Cybercriminals all over the world are elevating their techniques to gain as much as they can in the process. And what better way to do so than to target big companies? A few weeks back, none other than Bandai Namco witnessed a huge breach. Now, the popular service Plex has suffered the same fate.
Plex has a lot of users, which can cause huge damage. In fact, whoever did this, managed to tap into a subset of data that includes emails, usernames, and encrypted passwords.
The threat is there and the service is urging everyone to change their passwords. How big is the breach? How many were affected? We’ve discussed everything below.
The Plex Breach – Millions at Risk
Plex is one of the largest media streaming services in the United States. In fact, the channel has around 20 million users streaming video, audio, and photos they upload themselves.
Not to mention the content it offers for both paid and free customers. The service isn’t just popular in the US, it’s well known all over the world.
It’s available in almost 200 countries (Different libraries, but still available worldwide). This is how global the service has become.
Unfortunately, with such growth, the channel has also become a major attraction for cybercriminals. As customers ourselves, we received an email from Plex informing us about the breach.
“Yesterday, we discovered suspicious activity on one of our databases. We immediately began an investigation and it does appear that a third-party was able to access a limited subset of data that includes emails, usernames, and encrypted passwords.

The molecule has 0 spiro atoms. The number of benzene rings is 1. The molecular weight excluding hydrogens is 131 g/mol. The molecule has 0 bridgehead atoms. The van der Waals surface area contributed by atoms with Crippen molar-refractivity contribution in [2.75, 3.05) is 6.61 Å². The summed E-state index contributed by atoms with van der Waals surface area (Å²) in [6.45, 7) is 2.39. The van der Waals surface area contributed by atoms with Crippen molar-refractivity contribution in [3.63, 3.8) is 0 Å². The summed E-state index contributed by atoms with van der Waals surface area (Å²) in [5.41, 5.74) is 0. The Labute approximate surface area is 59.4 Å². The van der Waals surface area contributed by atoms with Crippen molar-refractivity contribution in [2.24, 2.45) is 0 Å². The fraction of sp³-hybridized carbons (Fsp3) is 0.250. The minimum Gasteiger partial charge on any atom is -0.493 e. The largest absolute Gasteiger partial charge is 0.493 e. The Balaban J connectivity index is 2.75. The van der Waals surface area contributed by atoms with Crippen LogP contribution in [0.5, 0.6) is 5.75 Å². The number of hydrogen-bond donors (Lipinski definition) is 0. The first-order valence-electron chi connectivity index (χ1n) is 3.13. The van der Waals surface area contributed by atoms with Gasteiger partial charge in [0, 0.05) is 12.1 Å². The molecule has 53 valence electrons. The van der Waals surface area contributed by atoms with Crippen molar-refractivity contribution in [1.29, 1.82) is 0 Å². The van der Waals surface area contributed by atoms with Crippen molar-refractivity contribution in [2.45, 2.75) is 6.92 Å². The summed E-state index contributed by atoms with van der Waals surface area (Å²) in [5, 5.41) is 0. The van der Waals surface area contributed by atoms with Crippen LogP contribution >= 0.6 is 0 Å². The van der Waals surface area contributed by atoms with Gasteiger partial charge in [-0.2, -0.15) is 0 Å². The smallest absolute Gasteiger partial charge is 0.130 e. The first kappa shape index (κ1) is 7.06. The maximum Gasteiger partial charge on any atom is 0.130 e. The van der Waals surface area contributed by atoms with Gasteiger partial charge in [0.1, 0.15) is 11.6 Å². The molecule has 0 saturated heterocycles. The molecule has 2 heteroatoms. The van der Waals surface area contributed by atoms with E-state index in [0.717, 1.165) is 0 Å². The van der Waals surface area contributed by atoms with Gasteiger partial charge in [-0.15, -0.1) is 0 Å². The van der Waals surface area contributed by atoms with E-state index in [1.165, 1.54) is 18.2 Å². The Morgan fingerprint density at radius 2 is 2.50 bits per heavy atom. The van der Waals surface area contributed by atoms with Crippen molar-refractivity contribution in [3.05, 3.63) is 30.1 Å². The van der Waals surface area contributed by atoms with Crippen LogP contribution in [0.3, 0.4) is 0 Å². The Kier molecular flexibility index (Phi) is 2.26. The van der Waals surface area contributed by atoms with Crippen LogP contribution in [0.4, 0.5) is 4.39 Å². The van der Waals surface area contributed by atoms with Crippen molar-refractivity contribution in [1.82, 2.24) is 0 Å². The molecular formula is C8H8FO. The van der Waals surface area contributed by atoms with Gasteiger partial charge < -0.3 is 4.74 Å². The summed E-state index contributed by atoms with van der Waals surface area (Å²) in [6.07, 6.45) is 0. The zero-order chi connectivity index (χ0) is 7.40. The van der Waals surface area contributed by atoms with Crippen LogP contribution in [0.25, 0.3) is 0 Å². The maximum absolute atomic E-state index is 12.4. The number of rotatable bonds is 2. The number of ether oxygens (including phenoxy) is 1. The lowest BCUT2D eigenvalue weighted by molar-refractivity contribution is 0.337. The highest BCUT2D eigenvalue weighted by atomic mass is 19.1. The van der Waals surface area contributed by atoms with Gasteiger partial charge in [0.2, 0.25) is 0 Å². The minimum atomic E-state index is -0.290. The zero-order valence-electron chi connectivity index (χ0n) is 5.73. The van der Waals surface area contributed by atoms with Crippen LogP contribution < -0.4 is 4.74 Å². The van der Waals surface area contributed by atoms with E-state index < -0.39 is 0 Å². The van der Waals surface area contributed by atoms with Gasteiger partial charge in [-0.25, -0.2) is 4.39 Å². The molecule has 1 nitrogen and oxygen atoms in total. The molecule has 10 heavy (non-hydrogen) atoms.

Even though all account passwords that could have been accessed were hashed and secured in accordance with best practices, out of an abundance of caution we are requiring all Plex accounts to have their password reset.
Rest assured that credit card and other payment data are not stored on our servers at all and were not vulnerable in this incident.
We’ve already addressed the method that this third-party employed to gain access to the system, and we’re doing additional reviews to ensure that the security of all of our systems is further hardened to prevent future incursions.”
While the account passwords were secured in accordance with best practices, we’re requiring all Plex users to reset their password.
We have to give Plex credit for informing us on the spot. Other companies take too much time to disclose a breach, which puts their customers at risk. This time around, Plex immediately reached out and opted for its users to change their passwords.
The threat actors behind this were able to harvest a small amount of data that included passwords, emails, as well as usernames.
But according to the company, credit card and other payment data are not stored on its servers, so it was not affected by the attack.
Plex Hit Hard – When Entertainment Turns Malicious
Plex took action and it found the method used to breach its servers. It has addressed the issue and it’s implementing additional steps to ensure that the security of all of its systems is further equipped to prevent such future incidents.
This Plex breach is both a hit and a wake-up call. The company urges its customers to reset their passwords, but it shouldn’t end here.
We also recommend you use a password generator, and a password manager, and set up two-factor authentication wherever possible. Not only does it significantly make it harder for attackers to take over your online accounts, but it also might prevent future hacking attempts.